Pad thai

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Revision as of 10:39, 24 February 2016 by Aaronshaw (talk | contribs) (initial version)
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This is Aaron's recipe, which is a more or less vegetarianified version of Kasma Loha-unchit's recipe. If you want a real vegetarian version, look up recipes for vegan fish sauce and give it a go.

As written, this serves 3-4 people. If you double it, definitely cook in batches no bigger than this recipe (depending on the size of your wok, you might need several batches anyway).


  • Dried rice noodles (something around 1cm wide or so)
  • 3 Tbs. or so fish sauce (or more to taste)
  • 3-4 Tbs dried tamarind (or more to taste)
  • 2 Tbs. palm sugar (or more to taste). If you can't find palm sugar, use something dark with a more complex flavor than white sugar.
  • 3-4 Tbs. peanut oil (or coconut oil. or canola if you don't have either of those.)
  • 1 1/4 cup firm tofu cut into little strips like you get in pad thai
  • 5-6 cloves garlic, chopped fine
  • 3 little (or 1 big) shallots, sliced thin
  • 1/3 cup chopped sweetened salted radish (you can find this at most large Asian grocery stores with a decent selection of thai ingredients, although we had a hard time getting it at Uwajimaya once...)
  • 2-3 tsp. (or to taste) dried red chilis, ground
  • 3 eggs
  • 2-3 cups fresh bean sprouts
  • (optional) 1 cup garlic chives, cut into 1 1/2-inch segments


  • 2/3 cup chopped unsalted roasted peanuts
  • 1 lime, cut into small wedges
  • cilantro sprigs
  • 4 green onions, chopped into little rounds


  1. Soak the noodles in cold tap water for at least 30 minutes (up to an hour or so) before cooking.
  2. Mix the dried tamarind with some hot water (probably about 1/3-1/2 cup) to soften. After a little while, use your hand to mix/squish the fruit off the fibrous bits and seeds. Once everything is well-incorporated and about the texture of concentrated fruit juice, squeeze the extra liquid out of the fibrous bits and pits. Congrats, you have tamarind concentrate!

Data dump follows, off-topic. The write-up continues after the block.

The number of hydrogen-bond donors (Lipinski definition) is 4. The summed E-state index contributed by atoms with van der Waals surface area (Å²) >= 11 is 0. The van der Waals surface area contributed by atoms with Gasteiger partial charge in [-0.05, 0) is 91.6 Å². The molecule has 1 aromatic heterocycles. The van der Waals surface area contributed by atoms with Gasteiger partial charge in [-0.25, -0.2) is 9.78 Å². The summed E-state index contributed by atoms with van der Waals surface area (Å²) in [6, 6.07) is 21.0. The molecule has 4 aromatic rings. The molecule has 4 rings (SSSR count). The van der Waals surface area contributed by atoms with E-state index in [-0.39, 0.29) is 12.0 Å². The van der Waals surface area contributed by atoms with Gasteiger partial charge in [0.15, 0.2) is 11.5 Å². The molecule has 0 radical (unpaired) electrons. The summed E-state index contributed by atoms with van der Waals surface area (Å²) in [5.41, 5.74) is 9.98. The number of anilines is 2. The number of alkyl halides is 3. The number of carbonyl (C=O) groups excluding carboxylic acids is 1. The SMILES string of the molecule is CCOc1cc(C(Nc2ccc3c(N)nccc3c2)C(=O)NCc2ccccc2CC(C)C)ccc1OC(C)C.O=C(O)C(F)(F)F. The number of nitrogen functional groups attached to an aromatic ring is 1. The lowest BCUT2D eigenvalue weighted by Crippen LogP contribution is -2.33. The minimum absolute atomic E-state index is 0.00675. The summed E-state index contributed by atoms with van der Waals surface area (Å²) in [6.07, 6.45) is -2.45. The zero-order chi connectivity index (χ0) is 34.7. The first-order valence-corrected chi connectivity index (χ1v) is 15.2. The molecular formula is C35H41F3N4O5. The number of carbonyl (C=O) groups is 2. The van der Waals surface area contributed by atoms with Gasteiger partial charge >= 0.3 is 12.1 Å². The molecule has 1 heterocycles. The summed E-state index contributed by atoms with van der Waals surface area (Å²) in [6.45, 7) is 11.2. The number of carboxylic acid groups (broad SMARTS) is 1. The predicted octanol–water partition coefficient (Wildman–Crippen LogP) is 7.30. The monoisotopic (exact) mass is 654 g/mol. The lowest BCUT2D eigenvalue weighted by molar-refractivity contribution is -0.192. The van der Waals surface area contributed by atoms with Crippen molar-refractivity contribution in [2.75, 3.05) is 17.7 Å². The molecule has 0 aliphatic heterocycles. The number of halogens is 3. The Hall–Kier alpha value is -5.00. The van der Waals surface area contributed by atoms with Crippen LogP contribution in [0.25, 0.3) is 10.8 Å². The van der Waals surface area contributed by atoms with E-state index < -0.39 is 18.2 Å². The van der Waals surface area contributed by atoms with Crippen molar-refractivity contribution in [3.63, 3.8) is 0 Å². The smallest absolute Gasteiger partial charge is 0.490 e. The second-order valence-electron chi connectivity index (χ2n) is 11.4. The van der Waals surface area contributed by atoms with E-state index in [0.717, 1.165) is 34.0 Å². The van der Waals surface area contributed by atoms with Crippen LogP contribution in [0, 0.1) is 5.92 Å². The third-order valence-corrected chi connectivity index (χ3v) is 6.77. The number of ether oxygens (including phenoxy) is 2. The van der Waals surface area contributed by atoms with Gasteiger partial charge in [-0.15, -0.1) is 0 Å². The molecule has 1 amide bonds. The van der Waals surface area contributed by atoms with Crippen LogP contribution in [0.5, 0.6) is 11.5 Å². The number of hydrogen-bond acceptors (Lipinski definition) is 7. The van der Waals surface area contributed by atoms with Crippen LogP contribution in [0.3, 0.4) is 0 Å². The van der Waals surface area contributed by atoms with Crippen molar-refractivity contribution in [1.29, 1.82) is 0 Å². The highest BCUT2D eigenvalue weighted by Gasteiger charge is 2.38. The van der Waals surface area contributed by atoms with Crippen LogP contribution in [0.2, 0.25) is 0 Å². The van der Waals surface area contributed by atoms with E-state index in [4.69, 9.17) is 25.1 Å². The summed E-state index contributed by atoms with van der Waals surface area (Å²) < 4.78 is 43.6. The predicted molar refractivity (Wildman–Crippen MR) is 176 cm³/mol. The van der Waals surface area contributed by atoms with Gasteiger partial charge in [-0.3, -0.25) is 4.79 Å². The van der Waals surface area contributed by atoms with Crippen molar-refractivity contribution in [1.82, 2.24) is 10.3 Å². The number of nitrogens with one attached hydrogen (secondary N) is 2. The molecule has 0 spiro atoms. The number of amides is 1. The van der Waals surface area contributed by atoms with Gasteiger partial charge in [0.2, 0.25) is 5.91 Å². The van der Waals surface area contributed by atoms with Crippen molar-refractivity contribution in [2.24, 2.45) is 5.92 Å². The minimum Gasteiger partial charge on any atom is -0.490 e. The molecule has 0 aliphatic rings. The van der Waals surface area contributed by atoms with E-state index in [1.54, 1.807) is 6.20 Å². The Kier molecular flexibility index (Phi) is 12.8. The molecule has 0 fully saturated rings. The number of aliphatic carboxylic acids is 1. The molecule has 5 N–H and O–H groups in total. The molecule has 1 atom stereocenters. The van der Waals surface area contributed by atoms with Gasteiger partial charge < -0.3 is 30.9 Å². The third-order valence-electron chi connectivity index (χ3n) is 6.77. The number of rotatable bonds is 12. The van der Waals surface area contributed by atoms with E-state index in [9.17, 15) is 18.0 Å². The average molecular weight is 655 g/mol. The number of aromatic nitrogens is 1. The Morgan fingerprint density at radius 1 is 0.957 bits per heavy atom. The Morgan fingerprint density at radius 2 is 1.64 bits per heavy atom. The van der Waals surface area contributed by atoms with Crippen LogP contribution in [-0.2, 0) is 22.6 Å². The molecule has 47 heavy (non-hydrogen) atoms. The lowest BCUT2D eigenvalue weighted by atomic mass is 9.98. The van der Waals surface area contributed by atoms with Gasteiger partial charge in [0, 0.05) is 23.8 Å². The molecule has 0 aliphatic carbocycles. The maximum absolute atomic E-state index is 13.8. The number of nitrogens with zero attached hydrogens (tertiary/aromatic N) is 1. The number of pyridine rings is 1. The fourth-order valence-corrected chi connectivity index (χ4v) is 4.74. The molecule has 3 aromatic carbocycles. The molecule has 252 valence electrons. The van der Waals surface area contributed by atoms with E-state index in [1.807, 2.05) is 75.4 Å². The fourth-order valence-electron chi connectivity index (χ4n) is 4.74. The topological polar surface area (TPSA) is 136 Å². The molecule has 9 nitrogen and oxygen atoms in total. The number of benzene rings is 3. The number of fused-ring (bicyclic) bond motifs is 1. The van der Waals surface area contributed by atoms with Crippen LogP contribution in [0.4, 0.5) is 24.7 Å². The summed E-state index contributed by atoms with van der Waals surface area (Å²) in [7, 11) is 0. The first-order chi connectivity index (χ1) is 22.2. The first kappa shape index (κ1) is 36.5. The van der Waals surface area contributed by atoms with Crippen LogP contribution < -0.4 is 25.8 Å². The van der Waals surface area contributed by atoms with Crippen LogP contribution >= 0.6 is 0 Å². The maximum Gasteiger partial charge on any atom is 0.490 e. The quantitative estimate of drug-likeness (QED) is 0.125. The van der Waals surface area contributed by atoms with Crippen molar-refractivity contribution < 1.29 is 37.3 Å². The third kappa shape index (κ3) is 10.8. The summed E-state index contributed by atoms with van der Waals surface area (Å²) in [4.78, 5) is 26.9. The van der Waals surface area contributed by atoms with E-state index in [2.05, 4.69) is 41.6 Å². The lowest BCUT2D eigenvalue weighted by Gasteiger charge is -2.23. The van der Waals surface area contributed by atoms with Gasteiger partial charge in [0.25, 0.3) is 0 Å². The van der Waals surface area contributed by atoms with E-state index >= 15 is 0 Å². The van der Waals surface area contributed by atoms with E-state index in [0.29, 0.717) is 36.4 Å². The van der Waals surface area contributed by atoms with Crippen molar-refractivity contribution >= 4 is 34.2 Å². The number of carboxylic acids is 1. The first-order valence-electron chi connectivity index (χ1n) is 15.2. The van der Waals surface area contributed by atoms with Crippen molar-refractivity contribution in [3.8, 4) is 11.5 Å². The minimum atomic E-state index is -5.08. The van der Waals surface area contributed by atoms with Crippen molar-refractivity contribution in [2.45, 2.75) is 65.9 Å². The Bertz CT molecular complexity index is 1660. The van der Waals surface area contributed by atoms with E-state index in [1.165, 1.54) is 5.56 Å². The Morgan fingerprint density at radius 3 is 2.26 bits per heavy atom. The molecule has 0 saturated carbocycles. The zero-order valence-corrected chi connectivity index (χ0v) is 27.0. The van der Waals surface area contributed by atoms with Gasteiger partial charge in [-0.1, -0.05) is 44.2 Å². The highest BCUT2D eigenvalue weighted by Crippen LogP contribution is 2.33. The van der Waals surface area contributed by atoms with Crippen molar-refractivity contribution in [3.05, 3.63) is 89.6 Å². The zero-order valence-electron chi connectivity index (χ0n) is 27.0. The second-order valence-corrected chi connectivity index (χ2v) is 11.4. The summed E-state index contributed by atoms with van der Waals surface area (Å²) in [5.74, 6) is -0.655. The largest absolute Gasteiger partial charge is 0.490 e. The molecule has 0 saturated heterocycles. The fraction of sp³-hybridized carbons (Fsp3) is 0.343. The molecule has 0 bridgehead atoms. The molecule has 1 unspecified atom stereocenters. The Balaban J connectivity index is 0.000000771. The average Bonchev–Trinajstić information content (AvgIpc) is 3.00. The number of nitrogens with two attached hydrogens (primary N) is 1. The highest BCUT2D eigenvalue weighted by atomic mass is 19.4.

3. Mix your tamarind concentrate with the fish sauce and sugar. Once the sugar has dissolved, taste this mixture. You want a well-balanced flavor where the tartness of the tamarind leads and is supported by the salty-sweet-umami of the other ingredients. Adjust accordingly.
  4. Once you've got everything else chopped, you're ready to go!


Note: everything in a wok should be cooked at very high heat and moved/stirred frequently.

  1. Heat a wok until the surface begins to smoke a bit. Add about half of the oil and swirl it around.
  2. Stir fry the tofu in the oil until it begins to turn golden brown. Add about half of the remaining oil.
  3. Add the shallots and swirl things around for a few seconds.
  4. Add the garlic and swirl things around for a few more seconds.
  5. Add the radish and chilis, swirl things around some more.
  6. Add the noodles and toss everything together. Keep stirring until the noodles start to change texture and soften.
  7. Push the mass of noodles and stuff up along the sides of the wok. Add the remaining oil to the middle of the wok and crack the eggs into this area. Break the yolks and let them set a bit. Once they're set, flip them and use your wok spatula to start shredding them a little. At this point, you can also start incorporating the noodles into the eggs too. This can result in some nice egg-coated noodle bites.
  8. Add most of the tamarind-sugar-fish sauce mixture. Stir well.
  9. Test the texture of the noodles. If they're too tough, add a tiny bit of water and keep stirring.
  10. Test the flavor and re-balance as necessary with extra fish sauce, chili, or granulated sugar (and/or tamarind mixture if you have some left over).
  11. Once the noodles are cooked and the flavors seem good, toss in the bean sprouts, optional garlic chives, and some of the chopped peanuts. When the vegetables start to wilt, you're ready!


  • Transfer everything to a serving dish and add the remaining garnish. Serve hot with lime wedges, fish sauce additional ground chili, and granulated sugar. If you have some good sriracha (shark brand is best!) that goes well too.